U.S. soldiers stand near the wreckage of a vehicle after a bomb blast near the U.S embassy in Kabul. (Musadeq Sadeq/AP)

(This post has been updated.)

Foreign service officers, before shipping off to a dangerous post in places like Baghdad or Kabul, spend several days in intensive security training, learning skills such as driving a car from the passenger seat after your driver’s been shot dead, firing machine guns, and tourniqueting a severed, bleeding limb.

State Department personnel, about 9,200 annually, do most of the “crash, bang” courses (as it’s known to insiders) at a leased facility in Summit Point, W. Va. Since the beginning of Bill Clinton’s administration, State has wanted a site all its own. The idea gained momentum and lost steam several times over the years, but after the 2012 attacks on the U.S. compounds in Benghazi, a need for enhanced security training found new urgency.

But there’s a debate over whether State should build a brand new facility or retrofit an existing government-run operation in Glynco, Ga. that’s currently used to train officials from 91 agencies, including the Secret Service, U.S. Marshals, the FBI, even the Bureau of Engraving and Printing.

In October, Julia Frifield, State’s assistant secretary of legislative affairs, told lawmakers that the Obama administration had determined new construction at Fort Pickett in Blackstone, Va. “is the most effective and efficient proposal for a consolidated hard-skills training facility.”

But Rep. Ed Royce (R-Calif.), chairman of the House Foreign Affairs Committee, says State misled him. In a May 1 letter to Office of Management and Budget Director Shaun Donovan, Royce claimed that OMB officials — after some pressing — told his staff they had actually recommended State use the Georgia site rather than build a new one on a closed military base.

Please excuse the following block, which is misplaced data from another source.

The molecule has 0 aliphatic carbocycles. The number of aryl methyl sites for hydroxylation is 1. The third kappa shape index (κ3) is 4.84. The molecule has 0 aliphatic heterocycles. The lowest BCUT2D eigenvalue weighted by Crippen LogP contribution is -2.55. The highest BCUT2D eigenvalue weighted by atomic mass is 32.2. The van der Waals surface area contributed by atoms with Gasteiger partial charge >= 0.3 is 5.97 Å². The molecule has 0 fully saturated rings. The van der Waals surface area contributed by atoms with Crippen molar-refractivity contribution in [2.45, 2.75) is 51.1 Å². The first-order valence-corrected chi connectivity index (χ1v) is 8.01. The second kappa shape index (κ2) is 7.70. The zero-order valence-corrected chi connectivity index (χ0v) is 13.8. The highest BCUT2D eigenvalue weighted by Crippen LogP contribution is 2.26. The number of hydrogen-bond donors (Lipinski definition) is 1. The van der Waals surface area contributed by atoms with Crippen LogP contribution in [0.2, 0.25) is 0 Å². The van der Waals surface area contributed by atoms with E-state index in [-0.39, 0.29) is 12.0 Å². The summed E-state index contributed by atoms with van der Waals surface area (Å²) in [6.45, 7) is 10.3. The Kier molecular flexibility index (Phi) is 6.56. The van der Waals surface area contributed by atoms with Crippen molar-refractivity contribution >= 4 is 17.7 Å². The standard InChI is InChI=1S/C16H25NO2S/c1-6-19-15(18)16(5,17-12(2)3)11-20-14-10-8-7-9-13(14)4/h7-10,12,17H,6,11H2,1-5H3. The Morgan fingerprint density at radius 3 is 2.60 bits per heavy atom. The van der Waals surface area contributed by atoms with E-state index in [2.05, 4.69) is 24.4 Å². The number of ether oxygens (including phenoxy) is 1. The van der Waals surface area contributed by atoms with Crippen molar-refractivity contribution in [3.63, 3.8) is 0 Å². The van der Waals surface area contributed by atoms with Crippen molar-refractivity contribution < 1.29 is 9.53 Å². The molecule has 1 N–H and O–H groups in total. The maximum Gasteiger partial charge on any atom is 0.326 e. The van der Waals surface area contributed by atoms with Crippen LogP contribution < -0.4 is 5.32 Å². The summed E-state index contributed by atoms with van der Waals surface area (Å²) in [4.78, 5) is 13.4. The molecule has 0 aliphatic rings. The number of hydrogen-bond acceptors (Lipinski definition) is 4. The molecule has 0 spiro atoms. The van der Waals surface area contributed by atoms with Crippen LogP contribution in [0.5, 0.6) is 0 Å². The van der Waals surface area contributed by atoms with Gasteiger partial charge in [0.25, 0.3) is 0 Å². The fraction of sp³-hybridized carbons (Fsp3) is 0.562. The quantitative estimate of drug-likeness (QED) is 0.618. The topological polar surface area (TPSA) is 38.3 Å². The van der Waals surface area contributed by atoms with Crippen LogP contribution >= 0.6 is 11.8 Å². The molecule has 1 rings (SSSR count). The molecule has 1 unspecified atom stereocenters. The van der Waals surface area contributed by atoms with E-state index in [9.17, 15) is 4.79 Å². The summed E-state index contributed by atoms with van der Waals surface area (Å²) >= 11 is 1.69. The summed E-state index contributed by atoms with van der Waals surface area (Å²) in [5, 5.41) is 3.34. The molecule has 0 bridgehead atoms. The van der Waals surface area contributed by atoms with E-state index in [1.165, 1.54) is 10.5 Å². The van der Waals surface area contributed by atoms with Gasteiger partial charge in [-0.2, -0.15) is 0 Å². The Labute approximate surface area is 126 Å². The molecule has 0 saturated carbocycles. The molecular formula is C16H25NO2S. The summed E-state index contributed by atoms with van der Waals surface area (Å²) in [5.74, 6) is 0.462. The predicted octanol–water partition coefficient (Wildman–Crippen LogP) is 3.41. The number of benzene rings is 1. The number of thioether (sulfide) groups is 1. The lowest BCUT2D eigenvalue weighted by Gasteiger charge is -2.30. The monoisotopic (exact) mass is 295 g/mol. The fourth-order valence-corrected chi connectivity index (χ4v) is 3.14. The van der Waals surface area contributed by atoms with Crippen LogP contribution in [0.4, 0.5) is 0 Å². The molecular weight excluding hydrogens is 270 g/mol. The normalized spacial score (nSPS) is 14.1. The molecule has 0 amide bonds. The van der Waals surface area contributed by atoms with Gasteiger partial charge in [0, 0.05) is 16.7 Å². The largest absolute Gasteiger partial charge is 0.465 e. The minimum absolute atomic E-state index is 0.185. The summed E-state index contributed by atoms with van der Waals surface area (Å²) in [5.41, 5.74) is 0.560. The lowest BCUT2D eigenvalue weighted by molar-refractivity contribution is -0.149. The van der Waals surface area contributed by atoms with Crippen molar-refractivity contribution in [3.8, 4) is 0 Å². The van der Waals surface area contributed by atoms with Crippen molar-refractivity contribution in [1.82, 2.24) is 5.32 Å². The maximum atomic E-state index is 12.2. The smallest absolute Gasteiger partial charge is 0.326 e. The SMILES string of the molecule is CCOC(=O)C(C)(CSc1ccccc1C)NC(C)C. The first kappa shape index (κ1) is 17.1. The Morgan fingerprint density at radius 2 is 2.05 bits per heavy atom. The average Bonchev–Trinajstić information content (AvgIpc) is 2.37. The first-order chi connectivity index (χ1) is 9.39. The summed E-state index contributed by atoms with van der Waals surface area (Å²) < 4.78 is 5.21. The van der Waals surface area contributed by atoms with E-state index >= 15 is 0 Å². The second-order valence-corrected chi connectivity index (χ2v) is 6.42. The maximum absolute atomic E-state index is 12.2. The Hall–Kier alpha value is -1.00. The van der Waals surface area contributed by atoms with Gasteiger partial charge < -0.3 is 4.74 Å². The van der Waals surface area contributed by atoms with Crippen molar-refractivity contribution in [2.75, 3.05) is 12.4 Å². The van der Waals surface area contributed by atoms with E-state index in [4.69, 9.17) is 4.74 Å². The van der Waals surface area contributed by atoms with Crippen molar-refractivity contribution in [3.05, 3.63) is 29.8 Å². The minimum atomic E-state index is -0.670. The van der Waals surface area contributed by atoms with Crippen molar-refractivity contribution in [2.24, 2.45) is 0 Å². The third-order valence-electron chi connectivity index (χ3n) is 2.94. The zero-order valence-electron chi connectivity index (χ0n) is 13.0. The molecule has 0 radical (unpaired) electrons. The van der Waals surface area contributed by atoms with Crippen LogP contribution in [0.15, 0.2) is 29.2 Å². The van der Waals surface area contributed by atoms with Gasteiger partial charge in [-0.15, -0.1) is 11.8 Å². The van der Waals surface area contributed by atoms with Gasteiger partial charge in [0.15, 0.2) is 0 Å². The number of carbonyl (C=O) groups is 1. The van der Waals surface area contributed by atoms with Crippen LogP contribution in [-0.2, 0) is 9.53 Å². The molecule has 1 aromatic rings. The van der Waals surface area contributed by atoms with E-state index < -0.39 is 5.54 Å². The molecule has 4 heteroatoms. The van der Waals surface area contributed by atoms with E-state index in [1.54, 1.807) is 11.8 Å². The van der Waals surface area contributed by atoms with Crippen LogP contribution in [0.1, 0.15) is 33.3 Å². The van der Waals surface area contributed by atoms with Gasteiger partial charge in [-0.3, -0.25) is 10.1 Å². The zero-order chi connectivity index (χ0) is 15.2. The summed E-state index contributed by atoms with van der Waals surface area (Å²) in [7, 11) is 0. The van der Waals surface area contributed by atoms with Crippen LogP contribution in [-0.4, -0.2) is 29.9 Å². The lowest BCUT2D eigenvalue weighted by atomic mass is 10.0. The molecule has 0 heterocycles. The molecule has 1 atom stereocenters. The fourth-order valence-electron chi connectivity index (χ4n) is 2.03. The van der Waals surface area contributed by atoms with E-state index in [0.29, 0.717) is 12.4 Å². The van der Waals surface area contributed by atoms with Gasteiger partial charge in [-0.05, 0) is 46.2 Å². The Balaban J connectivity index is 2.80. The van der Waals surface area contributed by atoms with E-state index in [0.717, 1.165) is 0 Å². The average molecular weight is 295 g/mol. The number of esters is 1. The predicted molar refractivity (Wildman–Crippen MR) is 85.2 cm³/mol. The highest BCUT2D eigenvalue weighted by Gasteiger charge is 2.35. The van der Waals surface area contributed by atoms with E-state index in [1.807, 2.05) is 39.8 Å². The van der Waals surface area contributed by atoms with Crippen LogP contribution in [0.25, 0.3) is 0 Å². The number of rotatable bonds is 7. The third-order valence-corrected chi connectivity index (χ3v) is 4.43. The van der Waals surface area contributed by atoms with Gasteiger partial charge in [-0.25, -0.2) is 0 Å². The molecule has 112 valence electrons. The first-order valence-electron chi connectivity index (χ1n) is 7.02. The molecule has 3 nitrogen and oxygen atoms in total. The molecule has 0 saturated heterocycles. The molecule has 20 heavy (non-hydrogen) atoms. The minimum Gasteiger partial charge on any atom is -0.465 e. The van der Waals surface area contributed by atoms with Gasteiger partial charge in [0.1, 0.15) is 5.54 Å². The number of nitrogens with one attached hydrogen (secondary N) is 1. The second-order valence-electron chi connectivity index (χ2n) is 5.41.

Neither OMB nor State returned our requests for comment.

Moreover, Royce says OMB has a written analysis that shows OMB suggested the Georgia facility, which the White House won’t release. His staff has been trying to get a copy for more than a year. (The Loop has been trying since March.)

In the letter, Royce says his staff met in April with OMB officials who conceded that “after an extensive and lengthy review” they had recommended State “pursue its Diplomatic Security training” at the Georgia facility rather than at Fort Pickett. OMB responded last week that it still would not turn over that report, according to a committee spokesman.

Royce is considering a subpoena for the documents, his spokesman said.

The issue is one of cost. According to estimates provided to Congress from both sites, building the Foreign Affairs Security Training Center (FASTC) in Virginia would cost twice as much as retrofitting the Federal Law Enforcement Training Center in Georgia.

But State has countered that, over time, consolidating its training at Fort Pickett would save costs, specifically because they’d have to fly diplomats to Georgia rather than bus them to Virginia.

“There was a major property, obviously, down in Georgia that was considered. It’s the enforcement training center. The law enforcement, federal law enforcement training center, and there was a lot of talk about going there,” Secretary of State John Kerry said at a Senate hearing in February. “But we made the right decision to go to Fort Pickett.”

We’re told OMB disagrees. But of course it’s hard to know without the documents.